Why milkweed is the best plant: wasps!

Potter or mason wasp (Subfamily Eumeninae)
A potter or mason wasp (Subfamily Eumeninae) feeding on milkweed nectar, Barr Lake State Park, Colorado, USA. July 1, 2012.

Not only is milkweed food for adorable monarch butterfly caterpillars, but the right patch of milkweed can attract a host of interesting pollinators. After we checked out the burrowing owls the other weekend, we stopped at Barr Lake State Park for brunch, and I had to check out this fine stand of pink milkweed in full flower.

I’m kicking myself now for not taking some pictures of the actual plant. For one thing, it might have helped with identification, as some milkweed-loving insects are adapted to specific species, plus it’s generally a good habit to get into. In my defense, I was really excited about the wasps.

Because really, look at this gorgeous green-eyed square-headed wasp (Tachytes sp.). Who wouldn’t get excited?

Square-headed wasp (Tachytes sp.)

There was a thread-waisted wasp (Prionyx sp.) gamely flying around feeding despite missing at least one and a half legs (it’s rough sometimes, being an insect):

Thread-waisted wasp (Family Sphecidae)

And a bunch of attractive yellow-spotted scoliid wasps, probably Scolia nobilitata:

Scoliid wasp (Scolia nobilitata)

But the mystery was this milkweed beetle (Tetraopes sp.):

Milkweed beetle (Tetraopes pilosus)

Most milkweed beetles are bright red and black–like many insects which feed on milkweed, including monarch caterpillars and milkweed bugs, they exhibit aposematic coloring. Milkweed contains toxins that make it unpalatable to many animals, and aposematic coloring indicates to predators that insects like milkweed beetles are also unpalatable.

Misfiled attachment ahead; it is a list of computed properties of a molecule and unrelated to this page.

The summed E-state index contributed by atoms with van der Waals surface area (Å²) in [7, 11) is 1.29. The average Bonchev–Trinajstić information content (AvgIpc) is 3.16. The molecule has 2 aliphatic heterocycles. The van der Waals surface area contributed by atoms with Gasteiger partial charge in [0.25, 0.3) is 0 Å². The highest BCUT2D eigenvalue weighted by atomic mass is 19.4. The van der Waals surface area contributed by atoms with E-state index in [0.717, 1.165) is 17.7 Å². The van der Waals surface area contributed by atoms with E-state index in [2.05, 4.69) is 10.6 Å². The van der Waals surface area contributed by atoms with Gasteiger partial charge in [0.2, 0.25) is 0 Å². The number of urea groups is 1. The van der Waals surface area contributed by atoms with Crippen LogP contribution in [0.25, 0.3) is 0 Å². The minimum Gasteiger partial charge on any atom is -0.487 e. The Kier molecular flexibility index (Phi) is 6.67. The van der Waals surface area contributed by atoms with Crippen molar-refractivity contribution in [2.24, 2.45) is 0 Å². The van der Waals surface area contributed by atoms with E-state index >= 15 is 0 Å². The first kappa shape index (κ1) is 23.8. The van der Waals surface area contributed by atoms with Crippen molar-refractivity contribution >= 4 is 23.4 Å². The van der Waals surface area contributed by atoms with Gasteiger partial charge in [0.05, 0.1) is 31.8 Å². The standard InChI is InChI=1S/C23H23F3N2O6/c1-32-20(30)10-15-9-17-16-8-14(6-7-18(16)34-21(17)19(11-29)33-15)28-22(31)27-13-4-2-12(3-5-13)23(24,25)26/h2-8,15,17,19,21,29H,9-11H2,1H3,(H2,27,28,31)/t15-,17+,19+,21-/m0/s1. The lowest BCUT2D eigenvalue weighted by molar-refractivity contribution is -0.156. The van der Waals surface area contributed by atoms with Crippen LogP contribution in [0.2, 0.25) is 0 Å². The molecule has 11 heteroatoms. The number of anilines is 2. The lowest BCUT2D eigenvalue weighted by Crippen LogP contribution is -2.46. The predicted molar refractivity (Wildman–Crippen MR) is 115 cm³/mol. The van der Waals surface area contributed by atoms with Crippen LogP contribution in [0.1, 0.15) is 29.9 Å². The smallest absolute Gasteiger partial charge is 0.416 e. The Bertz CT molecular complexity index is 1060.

There are a few species of milkweed beetle that sometimes exhibit pale forms, but the only one I know of that’s this pale is Tetraopes pilosus. T. pilosus does live in Colorado…so what’s the catch? Remember, earlier I mentioned that a lot of insects that eat milkweed are host-plant specific, and milkweed beetles may fall into this category. T. pilosus feeds on Asclepias arenaria and A. tuberosa, both white-flowered, less showy species, that are commonly found in sandhills.

While I can’t identify this milkweed for certain, I think it was probably A. speciosa, and definitely not either of the host plants for T. pilosus. It was growing at the edge of a grassy meadow near a lake, about as far from sandhill country as a habitat can be.

But the beetle really can’t be anything other than T. pilosus, and was identified as such by Michael C. Thomas over at BugGuide. So my best guess here is that milkweed beetles are not quite that host- or habitat-specific. If anyone has some insight on this, I’d love to hear it!

(Thanks to John S. Ascher, Michael C. Thomas, Ken Wolgemuth, and Eric R. Eaton at BugGuide for identification help. Remaining errors are mine.)